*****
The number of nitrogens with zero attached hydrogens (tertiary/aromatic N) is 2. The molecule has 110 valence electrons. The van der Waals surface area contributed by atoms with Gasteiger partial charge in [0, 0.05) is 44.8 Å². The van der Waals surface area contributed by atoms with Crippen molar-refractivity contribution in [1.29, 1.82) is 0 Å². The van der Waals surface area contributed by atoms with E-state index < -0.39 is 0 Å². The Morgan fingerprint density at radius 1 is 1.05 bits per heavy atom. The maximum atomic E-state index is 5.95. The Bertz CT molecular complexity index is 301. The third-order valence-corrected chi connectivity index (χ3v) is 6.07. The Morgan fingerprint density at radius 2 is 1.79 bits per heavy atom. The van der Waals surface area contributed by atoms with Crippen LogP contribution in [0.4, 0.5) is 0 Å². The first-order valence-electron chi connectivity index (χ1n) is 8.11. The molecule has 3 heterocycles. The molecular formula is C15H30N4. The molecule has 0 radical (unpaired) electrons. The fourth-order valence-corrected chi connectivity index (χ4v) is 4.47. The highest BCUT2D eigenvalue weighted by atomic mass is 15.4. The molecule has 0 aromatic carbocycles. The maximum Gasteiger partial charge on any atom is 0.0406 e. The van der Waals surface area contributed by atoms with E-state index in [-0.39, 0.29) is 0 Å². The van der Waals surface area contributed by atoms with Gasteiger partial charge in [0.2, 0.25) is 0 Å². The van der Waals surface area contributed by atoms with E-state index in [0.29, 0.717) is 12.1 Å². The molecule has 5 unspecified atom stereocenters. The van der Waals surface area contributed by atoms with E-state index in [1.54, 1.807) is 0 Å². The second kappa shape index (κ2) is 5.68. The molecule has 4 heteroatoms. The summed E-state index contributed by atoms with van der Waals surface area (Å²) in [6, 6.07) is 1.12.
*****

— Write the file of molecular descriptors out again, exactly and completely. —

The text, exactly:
The number of nitrogens with zero attached hydrogens (tertiary/aromatic N) is 2. The molecule has 110 valence electrons. The van der Waals surface area contributed by atoms with Gasteiger partial charge in [0, 0.05) is 44.8 Å². The van der Waals surface area contributed by atoms with Crippen molar-refractivity contribution in [1.29, 1.82) is 0 Å². The van der Waals surface area contributed by atoms with E-state index < -0.39 is 0 Å². The Morgan fingerprint density at radius 1 is 1.05 bits per heavy atom. The maximum atomic E-state index is 5.95. The Bertz CT molecular complexity index is 301. The third-order valence-corrected chi connectivity index (χ3v) is 6.07. The Morgan fingerprint density at radius 2 is 1.79 bits per heavy atom. The van der Waals surface area contributed by atoms with Crippen LogP contribution in [0.4, 0.5) is 0 Å². The first-order valence-electron chi connectivity index (χ1n) is 8.11. The molecule has 3 heterocycles. The molecular formula is C15H30N4. The molecule has 0 radical (unpaired) electrons. The fourth-order valence-corrected chi connectivity index (χ4v) is 4.47. The highest BCUT2D eigenvalue weighted by atomic mass is 15.4. The molecule has 0 aromatic carbocycles. The maximum Gasteiger partial charge on any atom is 0.0406 e. The van der Waals surface area contributed by atoms with E-state index in [-0.39, 0.29) is 0 Å². The van der Waals surface area contributed by atoms with Gasteiger partial charge in [0.2, 0.25) is 0 Å². The van der Waals surface area contributed by atoms with E-state index in [0.29, 0.717) is 12.1 Å². The molecule has 5 unspecified atom stereocenters. The van der Waals surface area contributed by atoms with E-state index in [1.54, 1.807) is 0 Å². The second kappa shape index (κ2) is 5.68. The molecule has 4 heteroatoms. The summed E-state index contributed by atoms with van der Waals surface area (Å²) in [6, 6.07) is 1.12.